Supporting someone close to you after pregnancy loss.
IN the UK alone 1 in 4 women will experience pregnancy loss and 1 in every 100 women will experience recurrent miscarriage which is when a woman suffers more than three pregnancies losses. Whilst more research is being done to try and reduce the number of losses in the UK by charities such as Tommy's losing a baby is still all too common so it is likely that you will know a woman who has a miscarriage and you may be wondering how best to support them. Losing a baby is a unique time and no two women will respond the same to the grief but there are some ways that you can be there for anybody you know and love after pregnancy loss.
BE MINDFUL OF YOUR WORDS.
It can be difficult to think of the words to express just how sorry you are for their loss but avoid reaching for insensitive cliches such as “everything happens for a reason” or “god only takes the best”. Comments like this will feel hurtful even if it is said with the best intentions. Instead stick to "I love you and I’m here for you". It might not feel like enough but in that moment those words mean the most.
A WOMAN CAN BE SAD AND HAPPY AT THE SAME TIME.
This may sound really selfish but immediately after experiencing a pregnancy loss many women will find it difficult to be around new babies or pregnant women. That doesn’t mean she isn’t happy for you or excited for your pregnancy but ultimately when she sees your bump or new baby it will be a painful reminder of her loss. Let her know you are there if she needs you but that you understand if she can’t be around you right now. It won’t be forever and your friend still loves you and your baby very much and its important to be understanding of all of her feelings.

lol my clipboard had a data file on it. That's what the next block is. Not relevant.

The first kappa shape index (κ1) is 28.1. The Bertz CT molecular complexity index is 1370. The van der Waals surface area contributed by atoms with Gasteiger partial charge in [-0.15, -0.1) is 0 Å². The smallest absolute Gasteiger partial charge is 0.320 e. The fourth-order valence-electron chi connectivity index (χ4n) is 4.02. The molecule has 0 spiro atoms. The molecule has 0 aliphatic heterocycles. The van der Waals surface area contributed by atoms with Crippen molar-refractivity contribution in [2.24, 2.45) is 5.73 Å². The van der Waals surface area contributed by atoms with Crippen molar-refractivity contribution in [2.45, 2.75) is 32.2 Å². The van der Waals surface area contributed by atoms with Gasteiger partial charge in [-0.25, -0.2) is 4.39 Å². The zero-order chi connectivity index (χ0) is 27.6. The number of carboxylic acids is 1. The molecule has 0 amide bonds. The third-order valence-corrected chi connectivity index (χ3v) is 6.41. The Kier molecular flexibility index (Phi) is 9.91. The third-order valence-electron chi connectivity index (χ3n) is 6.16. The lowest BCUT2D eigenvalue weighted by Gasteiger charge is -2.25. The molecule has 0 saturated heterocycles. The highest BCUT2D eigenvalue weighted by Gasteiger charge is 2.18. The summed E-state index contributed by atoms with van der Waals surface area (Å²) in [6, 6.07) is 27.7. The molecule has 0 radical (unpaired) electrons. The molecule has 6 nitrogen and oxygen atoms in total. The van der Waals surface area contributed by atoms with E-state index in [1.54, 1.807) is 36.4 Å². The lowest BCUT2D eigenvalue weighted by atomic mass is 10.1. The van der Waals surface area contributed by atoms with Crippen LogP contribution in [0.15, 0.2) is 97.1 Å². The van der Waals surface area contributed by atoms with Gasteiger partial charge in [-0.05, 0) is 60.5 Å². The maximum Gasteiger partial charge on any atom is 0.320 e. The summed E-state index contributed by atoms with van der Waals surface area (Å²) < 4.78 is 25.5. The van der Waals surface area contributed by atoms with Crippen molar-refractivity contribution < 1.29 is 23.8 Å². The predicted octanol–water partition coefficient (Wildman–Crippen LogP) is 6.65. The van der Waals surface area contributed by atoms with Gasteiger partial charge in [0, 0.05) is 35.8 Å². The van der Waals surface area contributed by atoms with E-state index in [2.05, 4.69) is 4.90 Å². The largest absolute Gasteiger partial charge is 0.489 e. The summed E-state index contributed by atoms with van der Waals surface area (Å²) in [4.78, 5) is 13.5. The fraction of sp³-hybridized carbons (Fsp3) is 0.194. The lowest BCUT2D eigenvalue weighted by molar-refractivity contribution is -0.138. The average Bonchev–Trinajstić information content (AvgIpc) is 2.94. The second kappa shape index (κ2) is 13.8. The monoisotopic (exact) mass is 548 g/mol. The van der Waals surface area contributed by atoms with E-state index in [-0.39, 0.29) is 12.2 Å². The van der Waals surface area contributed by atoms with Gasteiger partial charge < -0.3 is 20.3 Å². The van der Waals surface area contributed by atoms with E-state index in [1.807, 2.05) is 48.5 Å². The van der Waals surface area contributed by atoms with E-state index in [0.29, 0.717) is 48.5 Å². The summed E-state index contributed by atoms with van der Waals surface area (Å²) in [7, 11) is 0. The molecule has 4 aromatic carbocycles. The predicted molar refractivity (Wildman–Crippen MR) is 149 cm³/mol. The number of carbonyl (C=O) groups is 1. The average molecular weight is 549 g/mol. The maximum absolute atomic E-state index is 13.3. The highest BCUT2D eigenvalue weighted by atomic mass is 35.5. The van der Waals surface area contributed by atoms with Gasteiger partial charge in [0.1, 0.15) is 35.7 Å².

A NEW PREGNANCY WILL NOT CURE GRIEF.
It’s easy to assume that after pregnancy loss getting pregnant again will be the first thing on a woman’s mind and for some it may be but for many there will be a period of time that will be the worst idea. For some women the thought of becoming pregnant again feels like disloyalty and for others the fear of experiencing pregnancy loss again is crippling. To be on the safe side don’t ask when they will try again or mention “giving it another go” instead send lots of love and hope that soon you will hear some wonderful news when your friend is ready.
A BABY IS A BABY.
When experiencing pregnancy loss the gestation is irrelevant. Whether you lose a baby at 6 weeks or 6 months the pain and sadness is unrivaled. Comments like “it’s not even a baby yet” are incredibly hurtful because whilst it may only be a mass of cells at 6 weeks your friend has already dreamed of their graduation and it is that loss of future life that they are grieving. Acknowledge this and be accepting of her grief, even if you cant quite understand it.
JUST LISTEN. EVEN IF YOU ARE UNCOMFORTABLE!
1 in 3 women who experience pregnancy loss say they felt like they couldn’t talk about their loss. That it made people feel uncomfortable or that people were dismissive (see comments above!!). Talking is a huge part of the grief cycle and being able to talk about their feelings and feel heard will really help your loved one to heal. Listen and nod, there aren’t any words you can say that will make the pain go away but just being able to share the pain will make all the difference.
Finally there are a number of charities that can support those through pregnancy loss.Many have support groups like SANDS that you can attend in your local area and The Miscarriage Association have a number of helplines including an out of hours service.
If you feel like your friend may need more than the help you can offer then encourage her to chat to someone. More than half of the women who suffer a pregnancy loss say it had a large negative impact on their mental health so it’s important to know the signs and keep talking.